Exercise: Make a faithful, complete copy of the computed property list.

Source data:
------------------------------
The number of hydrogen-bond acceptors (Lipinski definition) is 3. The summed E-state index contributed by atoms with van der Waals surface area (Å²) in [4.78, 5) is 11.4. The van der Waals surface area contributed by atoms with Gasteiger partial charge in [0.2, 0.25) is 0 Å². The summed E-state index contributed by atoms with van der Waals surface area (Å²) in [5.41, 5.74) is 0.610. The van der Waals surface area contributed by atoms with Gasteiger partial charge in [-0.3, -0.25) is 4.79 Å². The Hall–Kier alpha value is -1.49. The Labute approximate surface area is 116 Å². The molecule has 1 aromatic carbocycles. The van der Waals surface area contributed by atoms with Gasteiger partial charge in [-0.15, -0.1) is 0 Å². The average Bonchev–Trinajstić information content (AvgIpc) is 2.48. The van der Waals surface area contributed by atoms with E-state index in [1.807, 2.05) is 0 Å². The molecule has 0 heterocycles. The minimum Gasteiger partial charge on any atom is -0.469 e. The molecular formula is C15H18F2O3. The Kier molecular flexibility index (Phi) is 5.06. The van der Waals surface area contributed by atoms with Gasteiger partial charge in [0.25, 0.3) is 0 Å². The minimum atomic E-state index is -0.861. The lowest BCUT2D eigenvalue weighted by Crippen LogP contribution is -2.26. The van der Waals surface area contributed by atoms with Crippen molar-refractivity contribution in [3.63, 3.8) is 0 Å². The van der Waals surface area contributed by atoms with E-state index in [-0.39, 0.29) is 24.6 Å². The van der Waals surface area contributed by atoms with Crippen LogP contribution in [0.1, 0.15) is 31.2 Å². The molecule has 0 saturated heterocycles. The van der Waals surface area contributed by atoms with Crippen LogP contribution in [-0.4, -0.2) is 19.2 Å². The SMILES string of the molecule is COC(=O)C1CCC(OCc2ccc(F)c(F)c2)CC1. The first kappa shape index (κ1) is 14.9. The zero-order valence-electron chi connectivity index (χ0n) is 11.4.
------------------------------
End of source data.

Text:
The number of hydrogen-bond acceptors (Lipinski definition) is 3. The summed E-state index contributed by atoms with van der Waals surface area (Å²) in [4.78, 5) is 11.4. The van der Waals surface area contributed by atoms with Gasteiger partial charge in [0.2, 0.25) is 0 Å². The summed E-state index contributed by atoms with van der Waals surface area (Å²) in [5.41, 5.74) is 0.610. The van der Waals surface area contributed by atoms with Gasteiger partial charge in [-0.3, -0.25) is 4.79 Å². The Hall–Kier alpha value is -1.49. The Labute approximate surface area is 116 Å². The molecule has 1 aromatic carbocycles. The van der Waals surface area contributed by atoms with Gasteiger partial charge in [-0.15, -0.1) is 0 Å². The average Bonchev–Trinajstić information content (AvgIpc) is 2.48. The van der Waals surface area contributed by atoms with E-state index in [1.807, 2.05) is 0 Å². The molecule has 0 heterocycles. The minimum Gasteiger partial charge on any atom is -0.469 e. The molecular formula is C15H18F2O3. The Kier molecular flexibility index (Phi) is 5.06. The van der Waals surface area contributed by atoms with Gasteiger partial charge in [0.25, 0.3) is 0 Å². The minimum atomic E-state index is -0.861. The lowest BCUT2D eigenvalue weighted by Crippen LogP contribution is -2.26. The van der Waals surface area contributed by atoms with Crippen molar-refractivity contribution in [3.63, 3.8) is 0 Å². The van der Waals surface area contributed by atoms with E-state index in [-0.39, 0.29) is 24.6 Å². The van der Waals surface area contributed by atoms with Crippen LogP contribution in [0.1, 0.15) is 31.2 Å². The molecule has 0 saturated heterocycles. The van der Waals surface area contributed by atoms with Crippen LogP contribution in [-0.4, -0.2) is 19.2 Å². The SMILES string of the molecule is COC(=O)C1CCC(OCc2ccc(F)c(F)c2)CC1. The first kappa shape index (κ1) is 14.9. The zero-order valence-electron chi connectivity index (χ0n) is 11.4.